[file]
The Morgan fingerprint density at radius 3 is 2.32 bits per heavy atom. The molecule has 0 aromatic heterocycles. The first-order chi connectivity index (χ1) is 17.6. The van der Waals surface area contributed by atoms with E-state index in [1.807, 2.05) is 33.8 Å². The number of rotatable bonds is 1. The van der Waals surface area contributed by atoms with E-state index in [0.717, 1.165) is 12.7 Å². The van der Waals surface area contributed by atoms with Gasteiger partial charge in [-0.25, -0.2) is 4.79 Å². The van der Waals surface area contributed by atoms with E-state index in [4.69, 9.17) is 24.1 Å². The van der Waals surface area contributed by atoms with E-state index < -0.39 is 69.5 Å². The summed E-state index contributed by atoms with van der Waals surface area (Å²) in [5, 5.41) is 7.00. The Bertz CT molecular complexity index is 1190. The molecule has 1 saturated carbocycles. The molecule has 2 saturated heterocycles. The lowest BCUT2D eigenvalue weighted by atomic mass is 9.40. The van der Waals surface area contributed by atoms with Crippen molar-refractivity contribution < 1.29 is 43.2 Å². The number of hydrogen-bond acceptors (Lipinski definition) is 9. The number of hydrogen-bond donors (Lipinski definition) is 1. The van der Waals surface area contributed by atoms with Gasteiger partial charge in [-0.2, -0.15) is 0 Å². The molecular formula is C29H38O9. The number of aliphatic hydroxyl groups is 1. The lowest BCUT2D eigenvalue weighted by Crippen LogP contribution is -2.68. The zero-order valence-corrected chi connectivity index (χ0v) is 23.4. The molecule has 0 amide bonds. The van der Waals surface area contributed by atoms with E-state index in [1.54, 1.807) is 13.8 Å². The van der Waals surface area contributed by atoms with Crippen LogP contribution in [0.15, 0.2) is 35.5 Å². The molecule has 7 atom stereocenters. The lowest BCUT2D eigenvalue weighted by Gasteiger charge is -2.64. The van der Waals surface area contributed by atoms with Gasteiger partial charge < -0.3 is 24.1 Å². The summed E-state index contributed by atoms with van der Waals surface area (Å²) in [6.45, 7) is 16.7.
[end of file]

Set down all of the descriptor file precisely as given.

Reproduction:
The Morgan fingerprint density at radius 3 is 2.32 bits per heavy atom. The molecule has 0 aromatic heterocycles. The first-order chi connectivity index (χ1) is 17.6. The van der Waals surface area contributed by atoms with E-state index in [1.807, 2.05) is 33.8 Å². The number of rotatable bonds is 1. The van der Waals surface area contributed by atoms with E-state index in [0.717, 1.165) is 12.7 Å². The van der Waals surface area contributed by atoms with Gasteiger partial charge in [-0.25, -0.2) is 4.79 Å². The van der Waals surface area contributed by atoms with E-state index in [4.69, 9.17) is 24.1 Å². The van der Waals surface area contributed by atoms with E-state index < -0.39 is 69.5 Å². The summed E-state index contributed by atoms with van der Waals surface area (Å²) in [5, 5.41) is 7.00. The Bertz CT molecular complexity index is 1190. The molecule has 1 saturated carbocycles. The molecule has 2 saturated heterocycles. The lowest BCUT2D eigenvalue weighted by atomic mass is 9.40. The van der Waals surface area contributed by atoms with Crippen molar-refractivity contribution < 1.29 is 43.2 Å². The number of hydrogen-bond acceptors (Lipinski definition) is 9. The number of hydrogen-bond donors (Lipinski definition) is 1. The van der Waals surface area contributed by atoms with Gasteiger partial charge in [-0.2, -0.15) is 0 Å². The molecular formula is C29H38O9. The number of aliphatic hydroxyl groups is 1. The lowest BCUT2D eigenvalue weighted by Crippen LogP contribution is -2.68. The zero-order valence-corrected chi connectivity index (χ0v) is 23.4. The molecule has 0 amide bonds. The van der Waals surface area contributed by atoms with E-state index in [1.54, 1.807) is 13.8 Å². The van der Waals surface area contributed by atoms with Crippen LogP contribution in [0.15, 0.2) is 35.5 Å². The molecule has 7 atom stereocenters. The lowest BCUT2D eigenvalue weighted by Gasteiger charge is -2.64. The van der Waals surface area contributed by atoms with Gasteiger partial charge < -0.3 is 24.1 Å². The summed E-state index contributed by atoms with van der Waals surface area (Å²) in [6.45, 7) is 16.7.